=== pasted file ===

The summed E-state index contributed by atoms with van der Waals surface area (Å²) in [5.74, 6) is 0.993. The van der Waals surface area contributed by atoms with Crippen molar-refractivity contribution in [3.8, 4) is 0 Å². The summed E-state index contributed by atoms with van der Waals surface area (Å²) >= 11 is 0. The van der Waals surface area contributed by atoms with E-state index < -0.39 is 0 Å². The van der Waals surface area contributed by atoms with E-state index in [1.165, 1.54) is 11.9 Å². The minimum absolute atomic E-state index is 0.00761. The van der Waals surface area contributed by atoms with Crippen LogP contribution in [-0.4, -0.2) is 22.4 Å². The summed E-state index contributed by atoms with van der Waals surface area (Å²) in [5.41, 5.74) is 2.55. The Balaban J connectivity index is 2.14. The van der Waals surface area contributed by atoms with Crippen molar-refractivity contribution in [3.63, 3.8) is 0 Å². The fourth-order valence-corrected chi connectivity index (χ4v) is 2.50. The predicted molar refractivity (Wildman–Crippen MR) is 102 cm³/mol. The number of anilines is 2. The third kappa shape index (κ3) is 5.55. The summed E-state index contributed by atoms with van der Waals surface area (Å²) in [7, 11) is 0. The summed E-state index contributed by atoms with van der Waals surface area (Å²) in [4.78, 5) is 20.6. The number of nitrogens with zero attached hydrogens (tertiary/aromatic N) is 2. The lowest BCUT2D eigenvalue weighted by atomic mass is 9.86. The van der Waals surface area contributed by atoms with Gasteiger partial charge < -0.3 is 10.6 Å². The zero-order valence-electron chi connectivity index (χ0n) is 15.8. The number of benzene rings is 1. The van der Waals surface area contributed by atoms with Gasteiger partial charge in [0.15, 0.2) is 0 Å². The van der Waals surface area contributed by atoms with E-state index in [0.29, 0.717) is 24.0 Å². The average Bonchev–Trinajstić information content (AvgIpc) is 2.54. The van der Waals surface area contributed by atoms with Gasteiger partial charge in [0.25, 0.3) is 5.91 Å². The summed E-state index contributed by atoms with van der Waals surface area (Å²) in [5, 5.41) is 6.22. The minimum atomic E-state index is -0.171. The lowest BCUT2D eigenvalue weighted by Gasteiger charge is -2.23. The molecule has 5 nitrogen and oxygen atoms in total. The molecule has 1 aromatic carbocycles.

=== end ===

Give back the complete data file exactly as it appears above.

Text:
The summed E-state index contributed by atoms with van der Waals surface area (Å²) in [5.74, 6) is 0.993. The van der Waals surface area contributed by atoms with Crippen molar-refractivity contribution in [3.8, 4) is 0 Å². The summed E-state index contributed by atoms with van der Waals surface area (Å²) >= 11 is 0. The van der Waals surface area contributed by atoms with E-state index < -0.39 is 0 Å². The van der Waals surface area contributed by atoms with E-state index in [1.165, 1.54) is 11.9 Å². The minimum absolute atomic E-state index is 0.00761. The van der Waals surface area contributed by atoms with Crippen LogP contribution in [-0.4, -0.2) is 22.4 Å². The summed E-state index contributed by atoms with van der Waals surface area (Å²) in [5.41, 5.74) is 2.55. The Balaban J connectivity index is 2.14. The van der Waals surface area contributed by atoms with Crippen molar-refractivity contribution in [3.63, 3.8) is 0 Å². The fourth-order valence-corrected chi connectivity index (χ4v) is 2.50. The predicted molar refractivity (Wildman–Crippen MR) is 102 cm³/mol. The number of anilines is 2. The third kappa shape index (κ3) is 5.55. The summed E-state index contributed by atoms with van der Waals surface area (Å²) in [7, 11) is 0. The summed E-state index contributed by atoms with van der Waals surface area (Å²) in [4.78, 5) is 20.6. The number of nitrogens with zero attached hydrogens (tertiary/aromatic N) is 2. The lowest BCUT2D eigenvalue weighted by atomic mass is 9.86. The van der Waals surface area contributed by atoms with Gasteiger partial charge < -0.3 is 10.6 Å². The zero-order valence-electron chi connectivity index (χ0n) is 15.8. The number of benzene rings is 1. The van der Waals surface area contributed by atoms with Gasteiger partial charge in [0.15, 0.2) is 0 Å². The van der Waals surface area contributed by atoms with E-state index in [0.29, 0.717) is 24.0 Å². The average Bonchev–Trinajstić information content (AvgIpc) is 2.54. The van der Waals surface area contributed by atoms with Gasteiger partial charge in [0.25, 0.3) is 5.91 Å². The summed E-state index contributed by atoms with van der Waals surface area (Å²) in [5, 5.41) is 6.22. The minimum atomic E-state index is -0.171. The lowest BCUT2D eigenvalue weighted by Gasteiger charge is -2.23. The molecule has 5 nitrogen and oxygen atoms in total. The molecule has 1 aromatic carbocycles.